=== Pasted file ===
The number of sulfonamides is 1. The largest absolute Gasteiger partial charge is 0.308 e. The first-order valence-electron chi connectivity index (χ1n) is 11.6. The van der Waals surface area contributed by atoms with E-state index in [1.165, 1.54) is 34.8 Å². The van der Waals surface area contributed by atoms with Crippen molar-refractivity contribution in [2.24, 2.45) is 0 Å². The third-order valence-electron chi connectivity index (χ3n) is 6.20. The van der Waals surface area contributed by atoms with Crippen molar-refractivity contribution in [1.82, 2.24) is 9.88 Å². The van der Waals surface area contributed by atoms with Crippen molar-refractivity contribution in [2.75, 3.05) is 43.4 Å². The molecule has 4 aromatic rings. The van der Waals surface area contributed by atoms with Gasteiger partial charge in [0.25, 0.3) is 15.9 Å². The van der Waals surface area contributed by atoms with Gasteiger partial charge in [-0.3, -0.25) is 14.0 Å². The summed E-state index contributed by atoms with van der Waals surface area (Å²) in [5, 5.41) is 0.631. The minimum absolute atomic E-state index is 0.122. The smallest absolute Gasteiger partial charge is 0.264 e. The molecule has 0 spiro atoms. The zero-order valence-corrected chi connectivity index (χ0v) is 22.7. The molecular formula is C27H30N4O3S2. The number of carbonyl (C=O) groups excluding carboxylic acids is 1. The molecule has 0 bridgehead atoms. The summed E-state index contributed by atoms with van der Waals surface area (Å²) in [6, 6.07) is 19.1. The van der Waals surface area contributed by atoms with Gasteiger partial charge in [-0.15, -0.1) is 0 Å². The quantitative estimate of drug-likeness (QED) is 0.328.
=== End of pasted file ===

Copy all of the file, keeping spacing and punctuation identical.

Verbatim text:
The number of sulfonamides is 1. The largest absolute Gasteiger partial charge is 0.308 e. The first-order valence-electron chi connectivity index (χ1n) is 11.6. The van der Waals surface area contributed by atoms with E-state index in [1.165, 1.54) is 34.8 Å². The van der Waals surface area contributed by atoms with Crippen molar-refractivity contribution in [2.24, 2.45) is 0 Å². The third-order valence-electron chi connectivity index (χ3n) is 6.20. The van der Waals surface area contributed by atoms with Crippen molar-refractivity contribution in [1.82, 2.24) is 9.88 Å². The van der Waals surface area contributed by atoms with Crippen molar-refractivity contribution in [2.75, 3.05) is 43.4 Å². The molecule has 4 aromatic rings. The van der Waals surface area contributed by atoms with Gasteiger partial charge in [0.25, 0.3) is 15.9 Å². The van der Waals surface area contributed by atoms with Gasteiger partial charge in [-0.3, -0.25) is 14.0 Å². The summed E-state index contributed by atoms with van der Waals surface area (Å²) in [5, 5.41) is 0.631. The minimum absolute atomic E-state index is 0.122. The smallest absolute Gasteiger partial charge is 0.264 e. The molecule has 0 spiro atoms. The zero-order valence-corrected chi connectivity index (χ0v) is 22.7. The molecular formula is C27H30N4O3S2. The number of carbonyl (C=O) groups excluding carboxylic acids is 1. The molecule has 0 bridgehead atoms. The summed E-state index contributed by atoms with van der Waals surface area (Å²) in [6, 6.07) is 19.1. The van der Waals surface area contributed by atoms with Gasteiger partial charge in [-0.15, -0.1) is 0 Å². The quantitative estimate of drug-likeness (QED) is 0.328.